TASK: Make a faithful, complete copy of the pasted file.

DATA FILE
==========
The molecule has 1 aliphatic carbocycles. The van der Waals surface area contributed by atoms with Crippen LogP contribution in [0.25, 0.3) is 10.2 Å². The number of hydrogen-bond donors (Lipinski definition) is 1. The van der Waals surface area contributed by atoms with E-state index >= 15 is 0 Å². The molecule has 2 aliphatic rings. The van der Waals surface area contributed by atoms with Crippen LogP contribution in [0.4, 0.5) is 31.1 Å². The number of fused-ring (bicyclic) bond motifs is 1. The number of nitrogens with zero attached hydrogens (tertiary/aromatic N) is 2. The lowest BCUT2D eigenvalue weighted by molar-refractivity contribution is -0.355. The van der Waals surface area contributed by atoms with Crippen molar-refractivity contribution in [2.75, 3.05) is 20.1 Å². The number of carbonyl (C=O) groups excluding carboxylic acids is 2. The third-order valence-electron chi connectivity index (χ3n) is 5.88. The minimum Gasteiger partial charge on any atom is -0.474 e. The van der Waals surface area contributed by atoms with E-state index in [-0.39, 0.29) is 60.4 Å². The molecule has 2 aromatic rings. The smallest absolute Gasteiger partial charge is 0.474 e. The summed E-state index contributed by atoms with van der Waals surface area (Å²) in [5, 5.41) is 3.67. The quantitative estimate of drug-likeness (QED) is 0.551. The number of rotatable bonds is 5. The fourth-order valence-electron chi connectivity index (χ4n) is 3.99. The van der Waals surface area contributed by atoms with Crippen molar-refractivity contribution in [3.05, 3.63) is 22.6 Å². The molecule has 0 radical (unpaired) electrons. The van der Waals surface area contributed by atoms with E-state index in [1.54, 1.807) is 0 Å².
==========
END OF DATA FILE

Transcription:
The molecule has 1 aliphatic carbocycles. The van der Waals surface area contributed by atoms with Crippen LogP contribution in [0.25, 0.3) is 10.2 Å². The number of hydrogen-bond donors (Lipinski definition) is 1. The van der Waals surface area contributed by atoms with E-state index >= 15 is 0 Å². The molecule has 2 aliphatic rings. The van der Waals surface area contributed by atoms with Crippen LogP contribution in [0.4, 0.5) is 31.1 Å². The number of fused-ring (bicyclic) bond motifs is 1. The number of nitrogens with zero attached hydrogens (tertiary/aromatic N) is 2. The lowest BCUT2D eigenvalue weighted by molar-refractivity contribution is -0.355. The van der Waals surface area contributed by atoms with Crippen molar-refractivity contribution in [2.75, 3.05) is 20.1 Å². The number of carbonyl (C=O) groups excluding carboxylic acids is 2. The third-order valence-electron chi connectivity index (χ3n) is 5.88. The minimum Gasteiger partial charge on any atom is -0.474 e. The van der Waals surface area contributed by atoms with E-state index in [-0.39, 0.29) is 60.4 Å². The molecule has 2 aromatic rings. The smallest absolute Gasteiger partial charge is 0.474 e. The summed E-state index contributed by atoms with van der Waals surface area (Å²) in [5, 5.41) is 3.67. The quantitative estimate of drug-likeness (QED) is 0.551. The number of rotatable bonds is 5. The fourth-order valence-electron chi connectivity index (χ4n) is 3.99. The van der Waals surface area contributed by atoms with Crippen molar-refractivity contribution in [3.05, 3.63) is 22.6 Å². The molecule has 0 radical (unpaired) electrons. The van der Waals surface area contributed by atoms with E-state index in [1.54, 1.807) is 0 Å².